You see them in almost every community, and advertised everywhere.  They are….Foreclosures….

There is no doubt that these bank owned properties can save home buyers a great deal of money, and a great way for investors to build their portfolio. These homes are sold typically much lower than other comparable in the neighborhood which attracts a lot of attention.

As an Agent who has plenty of experience of navigating the route from getting a bank owned property offer accepted,  all the way to closing which sometimes is much easier said than done, here are some good point to keep in mind if these type of homes are in your radar.


Almost every bank owned home is sold “As-Is”, meaning what you see when you tour the home is exactly how you are getting it.  If it doesn’t have a kitchen counter, bathroom wall, or a really bad floor, it will be that way when you get the keys. Pay very close attention to the small and cosmetic details when you view it to make sure you understand what you are getting into.  I always recommend bringing a  note pad to the showings of these so you can take plenty of notes, because numerous cosmetics add up quickly when you start looking at cost of repairs.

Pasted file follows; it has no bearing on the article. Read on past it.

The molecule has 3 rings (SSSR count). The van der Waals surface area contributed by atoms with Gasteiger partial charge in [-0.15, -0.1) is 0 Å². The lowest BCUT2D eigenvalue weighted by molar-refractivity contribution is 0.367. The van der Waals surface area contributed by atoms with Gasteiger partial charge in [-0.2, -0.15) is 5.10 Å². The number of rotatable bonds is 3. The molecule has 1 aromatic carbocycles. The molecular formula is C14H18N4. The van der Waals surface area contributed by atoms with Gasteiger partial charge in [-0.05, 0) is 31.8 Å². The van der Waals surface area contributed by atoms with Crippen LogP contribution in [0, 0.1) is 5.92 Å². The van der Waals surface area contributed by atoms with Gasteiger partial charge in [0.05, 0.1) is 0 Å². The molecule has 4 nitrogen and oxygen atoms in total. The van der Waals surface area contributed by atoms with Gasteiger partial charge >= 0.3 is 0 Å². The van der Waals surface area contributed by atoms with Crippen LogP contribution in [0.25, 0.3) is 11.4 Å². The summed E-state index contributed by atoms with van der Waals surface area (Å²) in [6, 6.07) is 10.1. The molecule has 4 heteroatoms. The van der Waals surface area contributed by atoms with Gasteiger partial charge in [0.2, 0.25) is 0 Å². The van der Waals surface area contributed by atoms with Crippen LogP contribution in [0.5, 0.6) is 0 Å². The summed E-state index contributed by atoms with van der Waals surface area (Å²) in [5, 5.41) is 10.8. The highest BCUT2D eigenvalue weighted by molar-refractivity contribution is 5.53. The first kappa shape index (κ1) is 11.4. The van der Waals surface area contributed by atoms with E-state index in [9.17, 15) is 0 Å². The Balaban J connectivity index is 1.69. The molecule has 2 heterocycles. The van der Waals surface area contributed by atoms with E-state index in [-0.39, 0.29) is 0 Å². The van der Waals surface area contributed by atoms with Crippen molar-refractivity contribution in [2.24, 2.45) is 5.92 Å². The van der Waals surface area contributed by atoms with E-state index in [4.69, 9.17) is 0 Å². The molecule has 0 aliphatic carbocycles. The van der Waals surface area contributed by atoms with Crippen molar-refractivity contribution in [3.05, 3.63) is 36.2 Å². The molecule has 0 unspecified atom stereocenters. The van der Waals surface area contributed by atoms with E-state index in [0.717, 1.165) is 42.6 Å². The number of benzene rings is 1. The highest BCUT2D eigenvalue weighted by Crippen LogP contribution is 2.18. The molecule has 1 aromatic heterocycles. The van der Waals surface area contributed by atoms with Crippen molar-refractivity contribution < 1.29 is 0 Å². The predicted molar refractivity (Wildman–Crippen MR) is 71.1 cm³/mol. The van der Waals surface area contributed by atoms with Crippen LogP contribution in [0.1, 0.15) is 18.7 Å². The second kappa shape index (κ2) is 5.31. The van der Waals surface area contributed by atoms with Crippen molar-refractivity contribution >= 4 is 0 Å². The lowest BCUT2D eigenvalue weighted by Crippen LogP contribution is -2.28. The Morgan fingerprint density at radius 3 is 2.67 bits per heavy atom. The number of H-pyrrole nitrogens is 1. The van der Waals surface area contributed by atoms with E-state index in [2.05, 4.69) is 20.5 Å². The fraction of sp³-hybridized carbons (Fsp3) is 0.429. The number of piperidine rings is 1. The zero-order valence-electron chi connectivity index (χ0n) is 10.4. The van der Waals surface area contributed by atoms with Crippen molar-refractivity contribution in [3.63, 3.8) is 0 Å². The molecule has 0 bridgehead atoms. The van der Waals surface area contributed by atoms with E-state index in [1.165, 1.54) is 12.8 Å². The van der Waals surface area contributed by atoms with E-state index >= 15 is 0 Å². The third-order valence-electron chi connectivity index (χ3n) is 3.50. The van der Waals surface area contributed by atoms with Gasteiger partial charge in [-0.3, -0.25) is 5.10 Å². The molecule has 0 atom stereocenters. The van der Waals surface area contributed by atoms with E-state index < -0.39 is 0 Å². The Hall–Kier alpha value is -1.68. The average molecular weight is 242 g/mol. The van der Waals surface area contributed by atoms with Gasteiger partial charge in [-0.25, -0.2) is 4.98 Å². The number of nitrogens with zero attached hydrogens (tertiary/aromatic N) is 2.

YYYYYYEEEESSSSSSSS!!!!!. Although it is completely up to the purchaser and not required, it is highly beneficial to have a home inspection completed.  A home inspector’s job is to provide a very detailed report of major items of the home to include electrical, plumbing, roofing, and much more.  This will help determine the condition of the home, and in some cases, assist in deciding if this is the home for you.  Be careful when submitting an offer for a property that you review very carefully the inspection clauses of your contract as time is of the essence with the banks, and miss a deadline could cost you in the long run.


Before you have your agent submit your offer, please have your pre-approval letter ready to go. Speak with your lender ahead and time and get qualified first. These days, you cannot submit an offer without a pre-approval letter, but you especially do not want to find that “perfect deal”, and then you have to wait to get qualified and possibly missing out on getting your offer submitted at all due to someone else getting their offer in first.

If you are paying cash, the bank will require you to provide proof of funds for that amount. This can be a bank statement, or documentation from your financial institution stating you have the money to purchase this house.  Oh yeah, don’t be surprised if they ask for it during the period of moving towards closing.

These are just a few tips on buying a bank-owned home and if you have any questions, just ask!!!!